Both City Weekly and The City Journals are finally seeking to take advantage of long-held and little-used nonprofit status by soliciting donations from the public.
Saltas made an impassioned plea last week in a video shared on social media, noting that City Weekly had actually set up a 501(c)(3) nonprofit arm about four years ago, but that, “like the bumbling fools we are, we didn’t know how to do it properly. But it’s been there, and now we’re activating it.”
Indeed, the PressBackers.com donation website benefiting Copperfield Publishing’s properties has been in existence for several years, but never generated much traffic or revenue. However, Saltas said, between the video making the rounds, and the public’s increased knowledge of newspapers soliciting donations owing to The Salt Lake Tribune’s own newfound nonprofit status, that is starting to change bit by bit.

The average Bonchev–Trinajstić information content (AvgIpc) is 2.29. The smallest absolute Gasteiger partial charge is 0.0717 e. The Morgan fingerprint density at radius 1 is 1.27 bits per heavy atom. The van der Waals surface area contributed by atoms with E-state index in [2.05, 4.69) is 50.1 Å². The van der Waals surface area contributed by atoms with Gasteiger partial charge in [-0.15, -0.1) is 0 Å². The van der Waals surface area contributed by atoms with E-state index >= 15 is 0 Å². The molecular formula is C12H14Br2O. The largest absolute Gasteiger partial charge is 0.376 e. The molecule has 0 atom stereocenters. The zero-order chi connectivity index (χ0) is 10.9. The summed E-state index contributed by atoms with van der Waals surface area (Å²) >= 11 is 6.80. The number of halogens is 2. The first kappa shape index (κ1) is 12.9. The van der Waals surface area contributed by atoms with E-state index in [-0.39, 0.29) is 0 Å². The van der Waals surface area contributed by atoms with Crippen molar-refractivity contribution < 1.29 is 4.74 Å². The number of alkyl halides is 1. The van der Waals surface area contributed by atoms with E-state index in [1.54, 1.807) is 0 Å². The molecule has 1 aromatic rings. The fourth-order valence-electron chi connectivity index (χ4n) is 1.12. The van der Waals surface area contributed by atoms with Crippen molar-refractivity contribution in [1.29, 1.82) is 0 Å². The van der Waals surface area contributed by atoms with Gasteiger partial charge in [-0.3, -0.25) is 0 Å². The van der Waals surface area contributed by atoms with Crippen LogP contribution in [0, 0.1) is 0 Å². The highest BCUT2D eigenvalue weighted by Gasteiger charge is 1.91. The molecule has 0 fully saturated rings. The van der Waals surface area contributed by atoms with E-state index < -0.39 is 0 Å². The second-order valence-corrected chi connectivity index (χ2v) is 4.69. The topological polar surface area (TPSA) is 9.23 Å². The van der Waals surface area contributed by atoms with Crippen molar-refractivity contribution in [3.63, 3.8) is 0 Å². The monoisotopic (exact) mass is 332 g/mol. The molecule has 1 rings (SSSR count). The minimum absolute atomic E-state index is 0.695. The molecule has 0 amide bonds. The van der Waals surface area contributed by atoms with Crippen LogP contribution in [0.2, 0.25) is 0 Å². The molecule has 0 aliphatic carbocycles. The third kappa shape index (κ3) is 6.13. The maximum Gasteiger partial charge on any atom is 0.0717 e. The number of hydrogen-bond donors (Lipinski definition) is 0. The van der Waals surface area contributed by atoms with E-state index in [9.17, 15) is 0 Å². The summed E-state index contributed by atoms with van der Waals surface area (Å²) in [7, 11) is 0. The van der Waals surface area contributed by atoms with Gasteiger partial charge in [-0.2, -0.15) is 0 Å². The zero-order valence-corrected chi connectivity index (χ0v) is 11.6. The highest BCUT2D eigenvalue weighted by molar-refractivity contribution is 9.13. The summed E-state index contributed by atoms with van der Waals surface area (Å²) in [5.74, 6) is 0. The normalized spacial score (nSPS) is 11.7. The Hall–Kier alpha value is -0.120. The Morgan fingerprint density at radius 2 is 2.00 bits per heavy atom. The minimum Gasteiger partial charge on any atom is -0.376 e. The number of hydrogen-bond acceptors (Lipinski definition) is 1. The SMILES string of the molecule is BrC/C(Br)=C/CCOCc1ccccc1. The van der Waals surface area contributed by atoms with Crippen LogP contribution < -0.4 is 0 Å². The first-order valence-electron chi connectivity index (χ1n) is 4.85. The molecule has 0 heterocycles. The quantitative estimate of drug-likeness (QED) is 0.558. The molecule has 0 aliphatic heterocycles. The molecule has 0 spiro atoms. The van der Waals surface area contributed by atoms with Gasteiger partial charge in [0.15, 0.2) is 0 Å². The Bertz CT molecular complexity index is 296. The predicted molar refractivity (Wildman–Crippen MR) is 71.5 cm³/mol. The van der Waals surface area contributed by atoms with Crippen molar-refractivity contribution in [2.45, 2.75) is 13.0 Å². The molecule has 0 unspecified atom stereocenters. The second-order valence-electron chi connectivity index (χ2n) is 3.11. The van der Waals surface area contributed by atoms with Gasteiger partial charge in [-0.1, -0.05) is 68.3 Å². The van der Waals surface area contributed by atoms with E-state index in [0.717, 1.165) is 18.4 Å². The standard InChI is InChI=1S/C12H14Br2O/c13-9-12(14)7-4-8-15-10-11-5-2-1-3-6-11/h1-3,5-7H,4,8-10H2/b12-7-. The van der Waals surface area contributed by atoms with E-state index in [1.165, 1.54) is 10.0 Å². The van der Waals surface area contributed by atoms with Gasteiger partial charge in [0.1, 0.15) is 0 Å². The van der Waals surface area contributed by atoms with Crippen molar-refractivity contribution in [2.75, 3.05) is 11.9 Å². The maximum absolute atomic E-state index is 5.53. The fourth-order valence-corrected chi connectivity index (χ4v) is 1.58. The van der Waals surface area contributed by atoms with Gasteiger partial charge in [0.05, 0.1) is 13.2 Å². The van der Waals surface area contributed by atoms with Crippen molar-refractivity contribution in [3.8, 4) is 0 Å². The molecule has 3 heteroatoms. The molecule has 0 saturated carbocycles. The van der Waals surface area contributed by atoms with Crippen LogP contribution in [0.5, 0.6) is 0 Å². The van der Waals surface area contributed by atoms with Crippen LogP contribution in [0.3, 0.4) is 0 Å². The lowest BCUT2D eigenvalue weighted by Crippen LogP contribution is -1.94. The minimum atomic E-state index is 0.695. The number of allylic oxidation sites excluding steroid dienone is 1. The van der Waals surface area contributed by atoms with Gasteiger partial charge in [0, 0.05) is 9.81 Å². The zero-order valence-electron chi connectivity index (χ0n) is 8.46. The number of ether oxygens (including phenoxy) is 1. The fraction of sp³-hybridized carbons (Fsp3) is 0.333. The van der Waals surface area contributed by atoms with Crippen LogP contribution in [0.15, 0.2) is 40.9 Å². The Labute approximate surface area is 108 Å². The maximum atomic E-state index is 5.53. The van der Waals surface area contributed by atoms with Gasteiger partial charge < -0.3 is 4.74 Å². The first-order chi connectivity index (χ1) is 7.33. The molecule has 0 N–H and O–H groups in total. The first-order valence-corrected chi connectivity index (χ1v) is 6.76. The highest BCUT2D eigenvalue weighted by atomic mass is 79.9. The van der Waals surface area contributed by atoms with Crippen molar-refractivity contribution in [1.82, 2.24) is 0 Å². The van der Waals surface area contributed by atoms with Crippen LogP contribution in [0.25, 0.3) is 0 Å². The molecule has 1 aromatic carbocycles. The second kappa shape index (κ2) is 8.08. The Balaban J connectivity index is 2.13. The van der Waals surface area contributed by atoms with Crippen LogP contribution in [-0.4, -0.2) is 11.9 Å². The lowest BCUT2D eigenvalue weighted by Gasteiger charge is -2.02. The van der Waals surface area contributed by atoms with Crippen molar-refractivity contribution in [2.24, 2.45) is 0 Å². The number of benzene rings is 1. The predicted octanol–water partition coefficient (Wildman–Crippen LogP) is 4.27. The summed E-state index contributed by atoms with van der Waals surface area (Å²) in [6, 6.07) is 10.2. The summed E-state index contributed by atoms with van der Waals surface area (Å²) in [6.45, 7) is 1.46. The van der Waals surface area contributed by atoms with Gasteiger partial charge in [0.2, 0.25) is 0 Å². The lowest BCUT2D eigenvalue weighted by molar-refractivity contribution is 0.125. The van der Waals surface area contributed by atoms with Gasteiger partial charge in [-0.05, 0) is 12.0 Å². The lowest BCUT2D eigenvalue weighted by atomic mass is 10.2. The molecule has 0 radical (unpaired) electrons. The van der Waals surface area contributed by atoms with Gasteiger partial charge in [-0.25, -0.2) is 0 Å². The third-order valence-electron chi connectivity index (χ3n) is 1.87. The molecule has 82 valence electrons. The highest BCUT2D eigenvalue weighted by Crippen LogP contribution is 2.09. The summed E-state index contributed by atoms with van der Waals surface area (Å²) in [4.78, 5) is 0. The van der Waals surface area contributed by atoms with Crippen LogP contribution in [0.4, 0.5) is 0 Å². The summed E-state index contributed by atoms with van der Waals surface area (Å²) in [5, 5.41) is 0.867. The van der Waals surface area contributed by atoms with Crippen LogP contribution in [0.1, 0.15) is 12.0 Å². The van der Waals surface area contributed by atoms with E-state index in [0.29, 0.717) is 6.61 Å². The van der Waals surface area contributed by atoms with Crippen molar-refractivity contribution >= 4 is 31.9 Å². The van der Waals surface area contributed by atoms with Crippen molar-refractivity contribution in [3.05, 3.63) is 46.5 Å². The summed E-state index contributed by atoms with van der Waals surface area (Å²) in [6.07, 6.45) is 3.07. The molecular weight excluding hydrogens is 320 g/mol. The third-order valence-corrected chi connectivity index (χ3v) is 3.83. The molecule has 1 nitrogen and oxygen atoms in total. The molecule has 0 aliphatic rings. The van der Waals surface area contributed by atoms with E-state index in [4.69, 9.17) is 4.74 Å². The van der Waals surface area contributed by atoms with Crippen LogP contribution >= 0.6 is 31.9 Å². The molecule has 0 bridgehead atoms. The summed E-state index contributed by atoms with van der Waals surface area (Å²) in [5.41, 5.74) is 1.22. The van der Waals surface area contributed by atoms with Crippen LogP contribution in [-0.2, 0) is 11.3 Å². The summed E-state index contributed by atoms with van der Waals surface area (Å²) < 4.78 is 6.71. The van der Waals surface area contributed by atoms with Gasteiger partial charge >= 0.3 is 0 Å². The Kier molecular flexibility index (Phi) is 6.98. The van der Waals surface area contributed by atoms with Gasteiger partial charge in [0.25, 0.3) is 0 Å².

“It’s certainly not enough to retire us or make us wealthy, or even sustain us very long, but it’s growing,” he said. “… The truth is, [City Weekly] was never really free to the people who picked it up. And now they are learning that, you know, maybe five bucks a month or a hundred bucks a year, 20 bucks, whatever their heart will give, it’s paying for something that’s really, really vital here.”
The City Journals likewise obtained nonprofit status several years ago, and likewise never did a ton with it, said Scott. In recent days, the City Journals’ primary and subsidiary websites all had a pop-up ad appearing, asking for financial help. That ad is now embedded on each site’s home page.
“Thank you for reading! Like many local businesses, the City Journals are in need of your support at this difficult time,” it reads. “If you are in a position to help support our efforts to continue delivering important local community news, please consider making a donation by clicking here. Thank you.” The “reader donations” page it links to has options for one-time or recurring donations of $5, $10, $15 or “other.”